You are here

Viewpoint: The Flint Water Crisis from the Ground Up

By Sean Crawford - Labor Notes, January 22, 2016

Photo: Over a thousand people joined a protest at Gov. Snyder's State of the State address, calling for the arrest of those responsible for this debacle. UAW Local 598

What has come to light in Flint, Michigan, over the last few months is scarcely believable. My entire city has been poisoned with lead by the criminal negligence of its very own government!

As if in some sort of dystopian novel, I leave my house to see the Red Cross providing disaster relief on my street. Down the block, a half-dozen National Guard Troops hand out rations of that oh-so-important, scarce commodity: clean drinking water.

My hometown of Flint has been known for many things through its history. First as the birthplace of General Motors, and subsequently as the battleground of the Flint Sit-Down Strike that formed the United Auto Workers.

That gave rise to a wave of union organizing across the country, and to the middle class. The quality of life that Flint residents struggled for and enjoyed was once the envy of the world.

More recently, Flint became famous as ground zero for the disastrous consequences of corporate globalization―chronic unemployment and underemployment, increasing wealth inequality, and the violence and destabilization that can happen in a community when companies are allowed to destroy people’s livelihoods.

These problems aren’t unique to Flint. But our city is a prime example of how the poor and working class are treated as disposable commodities―setting the stage for the current water crisis.


It would be one thing if those responsible for this crisis were democratically elected officials. We could just vote the bums out, right? Well, that isn’t the case in my hometown.

Through a bill called P.A. 436, better known as the Emergency Manager law, Governor Rick Snyder appoints an “emergency manager” who answers to the governor and the governor alone.

The emergency manager has the power to dismantle everything from local laws to public sector union contracts. All the local officials who were voted in, and all the public sector workers, are under the control of this state-appointed dictator.

It was the Snyder-appointed emergency manager, Darnell Early, who initially switched Flint over from the long trusted-source of Lake Huron water, provided by Detroit, to the more corrosive water of the Flint River. It was the Michigan Department of Environmental Quality, also answerable solely to Snyder, that deemed the move safe.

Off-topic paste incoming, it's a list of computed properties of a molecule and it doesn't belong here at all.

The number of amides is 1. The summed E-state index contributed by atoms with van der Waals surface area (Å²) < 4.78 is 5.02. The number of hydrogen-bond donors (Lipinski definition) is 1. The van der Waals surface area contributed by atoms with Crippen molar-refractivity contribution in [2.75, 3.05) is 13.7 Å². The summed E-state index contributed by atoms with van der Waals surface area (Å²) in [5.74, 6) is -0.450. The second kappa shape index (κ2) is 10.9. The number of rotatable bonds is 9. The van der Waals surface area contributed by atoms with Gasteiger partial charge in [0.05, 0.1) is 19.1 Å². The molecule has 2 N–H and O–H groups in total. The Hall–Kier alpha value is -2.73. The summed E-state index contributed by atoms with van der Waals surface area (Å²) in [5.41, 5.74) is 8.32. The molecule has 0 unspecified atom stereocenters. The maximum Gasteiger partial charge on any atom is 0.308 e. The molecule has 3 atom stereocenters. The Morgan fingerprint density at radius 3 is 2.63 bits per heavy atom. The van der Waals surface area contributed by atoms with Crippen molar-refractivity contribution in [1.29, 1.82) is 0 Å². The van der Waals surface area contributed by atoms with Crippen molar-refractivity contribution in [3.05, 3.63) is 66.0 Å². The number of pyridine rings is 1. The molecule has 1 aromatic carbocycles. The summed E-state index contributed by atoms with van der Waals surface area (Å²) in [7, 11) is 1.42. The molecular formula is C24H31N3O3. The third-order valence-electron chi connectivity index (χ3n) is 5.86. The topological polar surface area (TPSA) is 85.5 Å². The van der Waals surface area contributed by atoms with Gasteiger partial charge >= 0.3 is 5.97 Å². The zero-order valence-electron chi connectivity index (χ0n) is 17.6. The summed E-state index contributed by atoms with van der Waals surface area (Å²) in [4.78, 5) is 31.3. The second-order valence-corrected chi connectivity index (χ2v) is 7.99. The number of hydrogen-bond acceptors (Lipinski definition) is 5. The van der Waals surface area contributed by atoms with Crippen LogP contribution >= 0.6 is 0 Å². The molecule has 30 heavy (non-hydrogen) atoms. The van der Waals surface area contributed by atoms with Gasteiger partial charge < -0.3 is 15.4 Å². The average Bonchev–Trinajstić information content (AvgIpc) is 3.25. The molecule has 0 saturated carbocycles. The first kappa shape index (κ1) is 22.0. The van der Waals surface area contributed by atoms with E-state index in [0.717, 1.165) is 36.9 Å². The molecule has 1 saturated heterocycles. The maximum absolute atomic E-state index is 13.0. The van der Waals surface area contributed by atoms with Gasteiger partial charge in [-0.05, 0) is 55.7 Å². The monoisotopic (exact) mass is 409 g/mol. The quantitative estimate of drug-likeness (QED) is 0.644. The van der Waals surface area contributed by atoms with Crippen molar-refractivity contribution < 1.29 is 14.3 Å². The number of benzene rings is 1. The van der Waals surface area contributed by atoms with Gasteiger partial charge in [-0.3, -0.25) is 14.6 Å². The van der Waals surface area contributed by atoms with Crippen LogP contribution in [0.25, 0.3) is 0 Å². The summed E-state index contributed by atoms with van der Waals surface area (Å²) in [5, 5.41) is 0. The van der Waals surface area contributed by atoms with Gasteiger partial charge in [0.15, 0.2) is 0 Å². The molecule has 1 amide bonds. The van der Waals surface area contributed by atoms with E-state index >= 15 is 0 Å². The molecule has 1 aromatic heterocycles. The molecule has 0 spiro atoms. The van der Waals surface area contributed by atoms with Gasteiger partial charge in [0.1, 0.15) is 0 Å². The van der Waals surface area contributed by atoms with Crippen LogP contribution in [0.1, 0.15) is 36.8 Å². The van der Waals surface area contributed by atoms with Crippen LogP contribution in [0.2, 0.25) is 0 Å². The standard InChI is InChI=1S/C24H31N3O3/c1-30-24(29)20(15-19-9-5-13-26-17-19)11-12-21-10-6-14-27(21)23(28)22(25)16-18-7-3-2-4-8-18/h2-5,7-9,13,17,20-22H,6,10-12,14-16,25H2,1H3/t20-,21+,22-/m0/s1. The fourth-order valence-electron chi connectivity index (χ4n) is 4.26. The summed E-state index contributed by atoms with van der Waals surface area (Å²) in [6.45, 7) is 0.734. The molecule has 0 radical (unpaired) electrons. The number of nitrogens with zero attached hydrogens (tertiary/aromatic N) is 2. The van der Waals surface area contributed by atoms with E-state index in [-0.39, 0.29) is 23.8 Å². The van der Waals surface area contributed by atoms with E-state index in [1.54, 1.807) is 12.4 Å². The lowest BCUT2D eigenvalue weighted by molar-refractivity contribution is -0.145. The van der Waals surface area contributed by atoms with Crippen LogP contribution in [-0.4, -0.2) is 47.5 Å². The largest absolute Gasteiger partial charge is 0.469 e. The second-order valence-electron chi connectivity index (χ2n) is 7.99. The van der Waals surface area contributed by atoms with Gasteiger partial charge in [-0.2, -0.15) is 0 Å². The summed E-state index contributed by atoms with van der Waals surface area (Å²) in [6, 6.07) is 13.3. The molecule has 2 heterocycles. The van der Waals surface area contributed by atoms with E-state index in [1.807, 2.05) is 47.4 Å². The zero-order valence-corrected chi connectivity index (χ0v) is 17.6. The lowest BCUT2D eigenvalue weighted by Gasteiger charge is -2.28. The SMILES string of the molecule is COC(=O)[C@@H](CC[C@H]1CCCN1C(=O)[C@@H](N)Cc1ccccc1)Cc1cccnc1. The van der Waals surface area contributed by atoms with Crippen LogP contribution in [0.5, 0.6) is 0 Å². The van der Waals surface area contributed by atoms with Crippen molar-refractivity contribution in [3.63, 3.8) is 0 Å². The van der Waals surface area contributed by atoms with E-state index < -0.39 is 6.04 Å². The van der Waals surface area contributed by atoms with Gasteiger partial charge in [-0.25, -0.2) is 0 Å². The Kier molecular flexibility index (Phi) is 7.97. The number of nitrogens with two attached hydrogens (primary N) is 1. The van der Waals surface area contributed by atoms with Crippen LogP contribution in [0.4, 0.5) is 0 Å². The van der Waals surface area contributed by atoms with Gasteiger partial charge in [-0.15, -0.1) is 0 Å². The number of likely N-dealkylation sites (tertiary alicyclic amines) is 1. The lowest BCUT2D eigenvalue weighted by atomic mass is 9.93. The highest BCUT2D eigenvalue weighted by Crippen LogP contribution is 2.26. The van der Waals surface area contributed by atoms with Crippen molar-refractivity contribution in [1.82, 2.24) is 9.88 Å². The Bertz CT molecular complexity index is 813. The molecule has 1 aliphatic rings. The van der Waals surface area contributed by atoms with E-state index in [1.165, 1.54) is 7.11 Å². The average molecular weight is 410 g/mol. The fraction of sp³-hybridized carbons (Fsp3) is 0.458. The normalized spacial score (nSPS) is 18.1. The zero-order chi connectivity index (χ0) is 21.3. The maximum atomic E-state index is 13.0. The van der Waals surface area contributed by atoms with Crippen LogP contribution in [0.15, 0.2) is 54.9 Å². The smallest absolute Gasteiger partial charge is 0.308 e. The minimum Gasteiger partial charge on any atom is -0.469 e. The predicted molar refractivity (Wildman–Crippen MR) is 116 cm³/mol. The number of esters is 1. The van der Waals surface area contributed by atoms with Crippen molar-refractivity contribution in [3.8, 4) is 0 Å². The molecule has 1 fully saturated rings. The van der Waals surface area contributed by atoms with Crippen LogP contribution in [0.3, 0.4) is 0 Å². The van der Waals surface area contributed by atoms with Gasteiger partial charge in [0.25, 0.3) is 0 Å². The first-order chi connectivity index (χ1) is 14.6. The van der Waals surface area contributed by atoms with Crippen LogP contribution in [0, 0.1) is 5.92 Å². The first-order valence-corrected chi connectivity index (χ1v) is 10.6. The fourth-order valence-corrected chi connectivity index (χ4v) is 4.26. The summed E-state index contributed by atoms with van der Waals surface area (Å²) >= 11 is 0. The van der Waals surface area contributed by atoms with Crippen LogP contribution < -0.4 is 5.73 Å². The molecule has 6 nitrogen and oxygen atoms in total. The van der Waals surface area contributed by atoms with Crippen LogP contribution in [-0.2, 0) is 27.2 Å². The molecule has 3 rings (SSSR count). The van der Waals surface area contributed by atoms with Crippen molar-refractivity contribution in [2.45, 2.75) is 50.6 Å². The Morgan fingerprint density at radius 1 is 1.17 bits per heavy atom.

This was only intended to be a temporary measure, but it didn’t take long for the damage to be done. The aging pipes in Flint were leaching lead into the city’s drinking water and into people’s homes. An entire community was poisoned, just like that.

There is no safe level of lead; lead damage is permanent and irreversible. It can cause a staggering array of physical and behavioral problems, from lower IQ to miscarriages.

To add insult to injury, the emergency manager in his infinite wisdom raised water rates to astronomical levels. So we’re paying $100-plus per person, per month, for water that is basically poison and practically useless.

What’s more, there’s evidence that Michigan Department of Environmental Quality documents were altered to get approval for the switch to the Flint River. Some officials may even have known that the water was contaminated, yet failed to act.

Whether it was out of fear of political or financial reprisal, anyone who knowingly allowed the violation of Flint citizens’ health and safety should be prosecuted to the fullest extent of the law! If a terrorist group or a foreign power had claimed responsibility for such a crime, we’d be at war already.


The sad thing is, we’re already at war, and we have been for quite some time.

There’s a reason that, as you travel through many Rust Belt Midwestern cities, they look as though they’d been ravaged by bombs. It’s the one-sided class war being waged by the haves on the have-nots.

For over a generation we’ve succumbed to a sort of economic terrorism that erodes our quality of life, destroys our communities, and denies our children a hopeful future. We’ve hemorrhaged good-paying jobs and had “free trade” crammed down our throats by one administration after another.

Now they’re coming for our most cherished tradition: democracy. Similar emergency manager laws are already sprouting up all over the country. If the poisoning of an entire U.S. city doesn’t wake people up, I don’t know what will.